Sheryl Crow’s Hollywood Hills Estate For Sale

Singer-songwriter Sheryl Crow opened the doors to her 1920s Spanish Revival home in the Hollywood Hills for a spread in Architectural Digest last year. Now she’s selling it and the two other houses on the 11-acre property for about $16 million. I always love it when we get to see more of an estate like this. Let’s look!

The main house, where Sheryl lives with her sons Wyatt and Levi, was built in 1924. She bought it first, in the late 1990s. Two years later, she acquired the bungalow and cottage nearby and created her own private compound.

In this photo from AD, Sheryl’s dog Oscar guards the front door:

The Spanish tile on the staircase is original to the house:

I’m a “book person,” so I love the little library with the windows:

No sign of the dining room in the listing photos, but here’s one from the magazine shoot:

The listing boasts a “chef’s kitchen.” I’m kinda baffled by this one and only photo of it, which doesn’t do it any favors:

I had to go back and see how it looked in AD. I guess it’s the same one, but I had to scroll back and forth a lot of times trying to figure it out:

The house has 4 bedrooms and 3.5 baths.

What we didn’t get to see in Architectural Digest was the Craftsman guest house on the property, built in 1909. In my original post about the estate I wrote, “Wish we could see that one!” I had to wait a year, but here it is…

It has 3 bedrooms, 3 baths, and “vistas of Hollywood.”

They must have been having a sale on rugs when she was furnishing the living room. All the woodwork in the house is beautiful.

For more photos and information, check the listing by Myra Nourmand of Nourmand & Associates and read the article by Mayer Rus in Architectural Digest (photography by Roger Davies and Jim McHugh). You can see my original post about it here: Sheryl Crow’s Romantic Hollywood House.

P.S. I also wrote about Crow’s Cross Creek Farm in Nashville.

When I think of that house, it’s the fish tank in the kitchen that I remember!

This "French Cottage"-style manor, as it's described by architects Spitzmiller & Norris, sits in the Buckhead neighborhood of Atlanta. It was decorated by designer Suzanne…
Carolyn-Baltimore house for sale
1. Baltimore Home Designed by Fredrick Law Olmsted, Jr. in 1932 2. A Traditional Georgian in Charlotte 3. A 1910 Colonial in New Jersey 4.…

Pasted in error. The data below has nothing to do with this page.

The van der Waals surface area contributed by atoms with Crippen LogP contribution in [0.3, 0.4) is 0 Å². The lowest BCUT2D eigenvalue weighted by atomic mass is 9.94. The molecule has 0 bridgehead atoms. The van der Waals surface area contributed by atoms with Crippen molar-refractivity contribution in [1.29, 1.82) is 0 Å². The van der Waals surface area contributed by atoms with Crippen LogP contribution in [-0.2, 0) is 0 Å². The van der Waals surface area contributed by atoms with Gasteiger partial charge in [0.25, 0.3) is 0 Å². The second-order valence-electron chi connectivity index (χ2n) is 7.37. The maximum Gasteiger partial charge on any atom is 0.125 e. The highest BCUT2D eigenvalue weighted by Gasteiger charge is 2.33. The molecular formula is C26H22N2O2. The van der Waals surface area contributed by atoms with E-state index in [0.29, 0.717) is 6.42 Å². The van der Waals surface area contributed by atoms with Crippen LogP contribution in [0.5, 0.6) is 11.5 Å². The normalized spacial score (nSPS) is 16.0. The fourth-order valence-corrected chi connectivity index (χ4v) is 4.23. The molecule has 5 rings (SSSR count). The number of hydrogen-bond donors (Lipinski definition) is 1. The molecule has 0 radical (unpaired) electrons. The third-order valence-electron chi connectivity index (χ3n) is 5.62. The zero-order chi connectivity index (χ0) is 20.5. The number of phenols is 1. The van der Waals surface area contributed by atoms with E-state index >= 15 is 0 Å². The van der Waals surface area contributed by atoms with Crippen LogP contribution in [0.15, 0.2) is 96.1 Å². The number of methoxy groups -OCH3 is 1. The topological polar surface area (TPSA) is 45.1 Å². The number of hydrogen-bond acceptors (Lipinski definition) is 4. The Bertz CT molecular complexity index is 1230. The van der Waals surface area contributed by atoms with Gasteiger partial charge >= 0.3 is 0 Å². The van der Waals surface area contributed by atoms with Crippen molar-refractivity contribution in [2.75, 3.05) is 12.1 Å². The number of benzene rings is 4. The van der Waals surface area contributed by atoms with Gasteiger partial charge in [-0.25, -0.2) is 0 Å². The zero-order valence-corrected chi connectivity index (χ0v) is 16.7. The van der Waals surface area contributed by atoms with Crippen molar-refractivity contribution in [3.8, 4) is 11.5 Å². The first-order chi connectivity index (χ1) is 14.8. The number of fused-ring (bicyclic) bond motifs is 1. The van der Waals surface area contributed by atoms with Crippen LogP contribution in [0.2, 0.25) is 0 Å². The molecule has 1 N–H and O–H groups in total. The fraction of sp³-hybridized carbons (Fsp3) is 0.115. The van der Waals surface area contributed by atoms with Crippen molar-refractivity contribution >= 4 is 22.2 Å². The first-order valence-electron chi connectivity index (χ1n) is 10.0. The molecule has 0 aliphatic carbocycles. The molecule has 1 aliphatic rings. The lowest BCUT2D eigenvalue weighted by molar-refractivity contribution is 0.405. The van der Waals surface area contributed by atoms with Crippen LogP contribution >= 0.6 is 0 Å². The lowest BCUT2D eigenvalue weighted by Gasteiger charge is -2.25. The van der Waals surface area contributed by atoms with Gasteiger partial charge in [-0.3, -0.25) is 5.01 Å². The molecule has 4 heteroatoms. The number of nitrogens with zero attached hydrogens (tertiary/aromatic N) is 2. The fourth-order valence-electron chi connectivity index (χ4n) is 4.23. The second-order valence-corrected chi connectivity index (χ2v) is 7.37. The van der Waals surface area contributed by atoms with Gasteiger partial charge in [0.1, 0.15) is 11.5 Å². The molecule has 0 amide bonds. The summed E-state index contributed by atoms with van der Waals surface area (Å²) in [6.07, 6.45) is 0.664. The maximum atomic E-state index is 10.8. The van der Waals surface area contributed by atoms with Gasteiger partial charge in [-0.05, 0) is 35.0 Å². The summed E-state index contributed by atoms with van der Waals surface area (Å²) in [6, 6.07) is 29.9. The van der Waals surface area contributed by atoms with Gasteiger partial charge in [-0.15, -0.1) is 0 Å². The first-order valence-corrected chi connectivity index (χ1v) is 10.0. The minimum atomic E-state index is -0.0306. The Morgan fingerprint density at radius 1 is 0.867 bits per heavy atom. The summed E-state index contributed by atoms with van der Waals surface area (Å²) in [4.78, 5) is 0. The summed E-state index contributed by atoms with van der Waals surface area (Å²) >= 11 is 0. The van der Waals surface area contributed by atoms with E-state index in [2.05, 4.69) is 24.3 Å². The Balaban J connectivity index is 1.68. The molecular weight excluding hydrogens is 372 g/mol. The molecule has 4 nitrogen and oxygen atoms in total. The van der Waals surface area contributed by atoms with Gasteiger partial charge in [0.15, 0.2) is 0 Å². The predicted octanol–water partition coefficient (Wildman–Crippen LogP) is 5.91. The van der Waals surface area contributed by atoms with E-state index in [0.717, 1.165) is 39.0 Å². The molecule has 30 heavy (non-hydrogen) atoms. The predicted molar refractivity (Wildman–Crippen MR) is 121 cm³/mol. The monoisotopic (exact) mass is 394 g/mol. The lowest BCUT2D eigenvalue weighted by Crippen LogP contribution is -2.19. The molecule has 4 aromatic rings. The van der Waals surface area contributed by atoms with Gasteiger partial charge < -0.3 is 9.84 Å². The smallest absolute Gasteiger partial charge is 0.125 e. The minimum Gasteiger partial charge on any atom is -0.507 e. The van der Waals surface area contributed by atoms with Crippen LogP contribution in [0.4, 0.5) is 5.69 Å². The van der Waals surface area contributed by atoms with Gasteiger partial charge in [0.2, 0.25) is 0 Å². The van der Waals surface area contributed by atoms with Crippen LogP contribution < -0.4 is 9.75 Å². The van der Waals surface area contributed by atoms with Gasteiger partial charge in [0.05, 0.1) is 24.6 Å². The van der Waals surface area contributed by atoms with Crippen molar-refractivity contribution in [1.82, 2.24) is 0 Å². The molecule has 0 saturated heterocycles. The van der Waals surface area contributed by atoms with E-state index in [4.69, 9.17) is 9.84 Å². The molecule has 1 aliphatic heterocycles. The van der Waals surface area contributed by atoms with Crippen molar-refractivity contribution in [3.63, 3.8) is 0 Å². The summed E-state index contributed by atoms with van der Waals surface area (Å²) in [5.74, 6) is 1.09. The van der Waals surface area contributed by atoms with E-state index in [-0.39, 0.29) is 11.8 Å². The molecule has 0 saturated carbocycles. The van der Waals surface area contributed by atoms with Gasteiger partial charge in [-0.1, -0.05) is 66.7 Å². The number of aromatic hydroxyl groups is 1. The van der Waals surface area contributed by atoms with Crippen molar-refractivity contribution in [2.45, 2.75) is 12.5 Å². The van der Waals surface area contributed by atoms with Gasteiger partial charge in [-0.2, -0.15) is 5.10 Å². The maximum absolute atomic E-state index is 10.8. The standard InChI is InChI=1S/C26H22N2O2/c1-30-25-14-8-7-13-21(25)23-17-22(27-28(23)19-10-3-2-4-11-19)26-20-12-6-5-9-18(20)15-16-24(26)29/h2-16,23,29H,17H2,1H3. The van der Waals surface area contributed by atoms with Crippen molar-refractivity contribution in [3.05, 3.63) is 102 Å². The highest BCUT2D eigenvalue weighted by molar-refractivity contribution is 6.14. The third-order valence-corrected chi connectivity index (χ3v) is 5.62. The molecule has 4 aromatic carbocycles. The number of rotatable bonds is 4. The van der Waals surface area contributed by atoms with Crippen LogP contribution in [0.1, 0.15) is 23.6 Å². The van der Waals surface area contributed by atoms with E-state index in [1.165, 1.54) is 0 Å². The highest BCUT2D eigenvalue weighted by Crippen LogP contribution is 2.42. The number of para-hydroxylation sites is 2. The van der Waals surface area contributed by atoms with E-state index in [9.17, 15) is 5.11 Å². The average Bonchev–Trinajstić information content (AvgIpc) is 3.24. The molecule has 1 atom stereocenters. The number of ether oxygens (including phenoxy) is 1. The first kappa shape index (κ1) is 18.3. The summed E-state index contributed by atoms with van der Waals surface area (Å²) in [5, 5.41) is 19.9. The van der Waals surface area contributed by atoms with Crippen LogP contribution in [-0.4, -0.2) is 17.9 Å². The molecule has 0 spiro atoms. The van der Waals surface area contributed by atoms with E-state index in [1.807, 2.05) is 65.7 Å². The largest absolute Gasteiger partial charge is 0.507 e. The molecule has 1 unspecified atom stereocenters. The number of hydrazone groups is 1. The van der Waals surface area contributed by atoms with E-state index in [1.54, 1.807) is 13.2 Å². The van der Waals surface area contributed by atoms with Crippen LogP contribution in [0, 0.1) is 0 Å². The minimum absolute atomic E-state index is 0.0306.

See More


  1. ladyofargonne says

    It’s one of the more inviting upscale places I’ve seen. I think it’s the dog in the doorway that makes it seem homey.

  2. says

    What a lovely house. It looks really warm and cozy. I love the library too.

    If I had the means, I ‘d but his in a heartbeat.

  3. says

    Love Sheryl Crow – her house is wonderful. I especially appreciate the antique bicycle over the fireplace (rather than a big-screen TV!) It’s also nice to see a superstar who has a library in her house.

  4. Terry says

    Lovely house. It certainly seems more “homey” than most houses in this price range. The burning question is, WHERE DID SHE GET THAT DUVET COVER!!?? I must have it.

  5. Rebecca C. says

    The Spanish style house is great, but I want that Craftsman. Love the woodwork. It will be interesting if someone splits up the property eventually. I think there are three houses? I don’t blame her for buying them all. You know who your neighbor is. She’d done a great job making them look homey.

  6. says

    Those rugs in the guest house crack me up. Maybe her boys were playing Hot Lava Monster with them?

    • Christina from Dallas says

      Of course, that explains it! I used to play that too when I was little.

  7. Kim says

    Nice Spanish styled home. My favorite room is the library. I could spend hours in there.

  8. Christina from Dallas says

    Wonder where she’s going to move? Only a few have the money to buy in this price range. It’s surprises me how homey and warm feeling it is. I think she used to be a teacher so I guess she really appreciates books.

  9. says